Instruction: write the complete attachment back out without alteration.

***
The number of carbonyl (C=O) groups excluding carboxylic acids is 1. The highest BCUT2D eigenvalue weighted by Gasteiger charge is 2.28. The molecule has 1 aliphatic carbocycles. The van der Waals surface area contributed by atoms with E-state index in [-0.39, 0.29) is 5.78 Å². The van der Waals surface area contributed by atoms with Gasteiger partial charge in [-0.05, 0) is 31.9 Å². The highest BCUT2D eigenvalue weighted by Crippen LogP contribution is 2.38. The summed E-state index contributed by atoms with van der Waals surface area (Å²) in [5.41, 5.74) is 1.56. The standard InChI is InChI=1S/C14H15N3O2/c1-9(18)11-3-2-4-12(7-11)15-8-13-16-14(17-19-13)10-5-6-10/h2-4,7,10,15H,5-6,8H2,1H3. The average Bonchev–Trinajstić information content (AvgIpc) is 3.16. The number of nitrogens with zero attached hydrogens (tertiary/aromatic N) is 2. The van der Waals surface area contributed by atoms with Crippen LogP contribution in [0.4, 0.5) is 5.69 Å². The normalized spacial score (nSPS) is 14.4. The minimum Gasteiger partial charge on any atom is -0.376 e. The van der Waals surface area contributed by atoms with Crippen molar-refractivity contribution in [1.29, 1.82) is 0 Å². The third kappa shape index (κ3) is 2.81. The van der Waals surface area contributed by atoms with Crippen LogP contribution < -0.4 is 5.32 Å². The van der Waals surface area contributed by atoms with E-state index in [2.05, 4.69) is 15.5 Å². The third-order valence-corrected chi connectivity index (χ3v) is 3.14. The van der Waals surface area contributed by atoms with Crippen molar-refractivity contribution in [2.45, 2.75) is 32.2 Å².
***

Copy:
The number of carbonyl (C=O) groups excluding carboxylic acids is 1. The highest BCUT2D eigenvalue weighted by Gasteiger charge is 2.28. The molecule has 1 aliphatic carbocycles. The van der Waals surface area contributed by atoms with E-state index in [-0.39, 0.29) is 5.78 Å². The van der Waals surface area contributed by atoms with Gasteiger partial charge in [-0.05, 0) is 31.9 Å². The highest BCUT2D eigenvalue weighted by Crippen LogP contribution is 2.38. The summed E-state index contributed by atoms with van der Waals surface area (Å²) in [5.41, 5.74) is 1.56. The standard InChI is InChI=1S/C14H15N3O2/c1-9(18)11-3-2-4-12(7-11)15-8-13-16-14(17-19-13)10-5-6-10/h2-4,7,10,15H,5-6,8H2,1H3. The average Bonchev–Trinajstić information content (AvgIpc) is 3.16. The number of nitrogens with zero attached hydrogens (tertiary/aromatic N) is 2. The van der Waals surface area contributed by atoms with Crippen LogP contribution in [0.4, 0.5) is 5.69 Å². The normalized spacial score (nSPS) is 14.4. The minimum Gasteiger partial charge on any atom is -0.376 e. The van der Waals surface area contributed by atoms with Crippen molar-refractivity contribution in [1.29, 1.82) is 0 Å². The third kappa shape index (κ3) is 2.81. The van der Waals surface area contributed by atoms with Crippen LogP contribution < -0.4 is 5.32 Å². The van der Waals surface area contributed by atoms with E-state index in [2.05, 4.69) is 15.5 Å². The third-order valence-corrected chi connectivity index (χ3v) is 3.14. The van der Waals surface area contributed by atoms with Crippen molar-refractivity contribution in [2.45, 2.75) is 32.2 Å².